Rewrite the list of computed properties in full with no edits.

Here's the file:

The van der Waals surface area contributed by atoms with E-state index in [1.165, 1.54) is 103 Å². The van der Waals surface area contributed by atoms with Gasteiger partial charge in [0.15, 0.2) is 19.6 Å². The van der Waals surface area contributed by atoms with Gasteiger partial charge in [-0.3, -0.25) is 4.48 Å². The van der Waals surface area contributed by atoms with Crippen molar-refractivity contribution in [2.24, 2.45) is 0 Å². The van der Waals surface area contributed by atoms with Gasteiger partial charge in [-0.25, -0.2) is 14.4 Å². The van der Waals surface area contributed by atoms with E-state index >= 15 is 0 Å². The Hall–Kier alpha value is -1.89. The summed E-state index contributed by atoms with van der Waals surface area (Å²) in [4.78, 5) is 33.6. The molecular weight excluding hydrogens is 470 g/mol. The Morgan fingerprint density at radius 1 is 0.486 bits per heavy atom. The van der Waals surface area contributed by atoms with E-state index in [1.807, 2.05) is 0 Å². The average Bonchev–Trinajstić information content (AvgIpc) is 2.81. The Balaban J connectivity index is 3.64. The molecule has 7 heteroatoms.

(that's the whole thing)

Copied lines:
The van der Waals surface area contributed by atoms with E-state index in [1.165, 1.54) is 103 Å². The van der Waals surface area contributed by atoms with Gasteiger partial charge in [0.15, 0.2) is 19.6 Å². The van der Waals surface area contributed by atoms with Gasteiger partial charge in [-0.3, -0.25) is 4.48 Å². The van der Waals surface area contributed by atoms with Crippen molar-refractivity contribution in [2.24, 2.45) is 0 Å². The van der Waals surface area contributed by atoms with Gasteiger partial charge in [-0.25, -0.2) is 14.4 Å². The van der Waals surface area contributed by atoms with E-state index >= 15 is 0 Å². The Hall–Kier alpha value is -1.89. The summed E-state index contributed by atoms with van der Waals surface area (Å²) in [4.78, 5) is 33.6. The molecular weight excluding hydrogens is 470 g/mol. The Morgan fingerprint density at radius 1 is 0.486 bits per heavy atom. The van der Waals surface area contributed by atoms with E-state index in [1.807, 2.05) is 0 Å². The average Bonchev–Trinajstić information content (AvgIpc) is 2.81. The Balaban J connectivity index is 3.64. The molecule has 7 heteroatoms.